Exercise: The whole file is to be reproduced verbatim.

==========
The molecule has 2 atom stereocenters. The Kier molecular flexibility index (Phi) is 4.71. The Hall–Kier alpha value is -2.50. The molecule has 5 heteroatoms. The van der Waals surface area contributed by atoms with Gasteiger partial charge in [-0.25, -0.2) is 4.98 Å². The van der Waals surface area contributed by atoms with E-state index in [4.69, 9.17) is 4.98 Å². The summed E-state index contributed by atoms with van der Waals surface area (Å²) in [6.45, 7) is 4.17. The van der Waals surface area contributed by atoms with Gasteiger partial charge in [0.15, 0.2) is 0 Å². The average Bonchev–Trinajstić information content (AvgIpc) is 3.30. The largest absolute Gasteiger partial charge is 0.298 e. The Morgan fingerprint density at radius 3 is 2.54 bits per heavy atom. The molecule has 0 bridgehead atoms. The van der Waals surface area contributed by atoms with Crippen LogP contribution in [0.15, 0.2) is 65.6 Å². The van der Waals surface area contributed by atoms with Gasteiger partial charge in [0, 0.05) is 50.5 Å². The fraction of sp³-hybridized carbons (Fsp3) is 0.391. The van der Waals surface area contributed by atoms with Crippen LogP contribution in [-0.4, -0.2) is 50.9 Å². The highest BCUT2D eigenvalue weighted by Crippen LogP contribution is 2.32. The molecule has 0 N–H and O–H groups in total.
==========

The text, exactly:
The molecule has 2 atom stereocenters. The Kier molecular flexibility index (Phi) is 4.71. The Hall–Kier alpha value is -2.50. The molecule has 5 heteroatoms. The van der Waals surface area contributed by atoms with Gasteiger partial charge in [-0.25, -0.2) is 4.98 Å². The van der Waals surface area contributed by atoms with E-state index in [4.69, 9.17) is 4.98 Å². The summed E-state index contributed by atoms with van der Waals surface area (Å²) in [6.45, 7) is 4.17. The van der Waals surface area contributed by atoms with Gasteiger partial charge in [0.15, 0.2) is 0 Å². The average Bonchev–Trinajstić information content (AvgIpc) is 3.30. The largest absolute Gasteiger partial charge is 0.298 e. The Morgan fingerprint density at radius 3 is 2.54 bits per heavy atom. The molecule has 0 bridgehead atoms. The van der Waals surface area contributed by atoms with Crippen LogP contribution in [0.15, 0.2) is 65.6 Å². The van der Waals surface area contributed by atoms with Gasteiger partial charge in [0, 0.05) is 50.5 Å². The fraction of sp³-hybridized carbons (Fsp3) is 0.391. The van der Waals surface area contributed by atoms with Crippen LogP contribution in [-0.4, -0.2) is 50.9 Å². The highest BCUT2D eigenvalue weighted by Crippen LogP contribution is 2.32. The molecule has 0 N–H and O–H groups in total.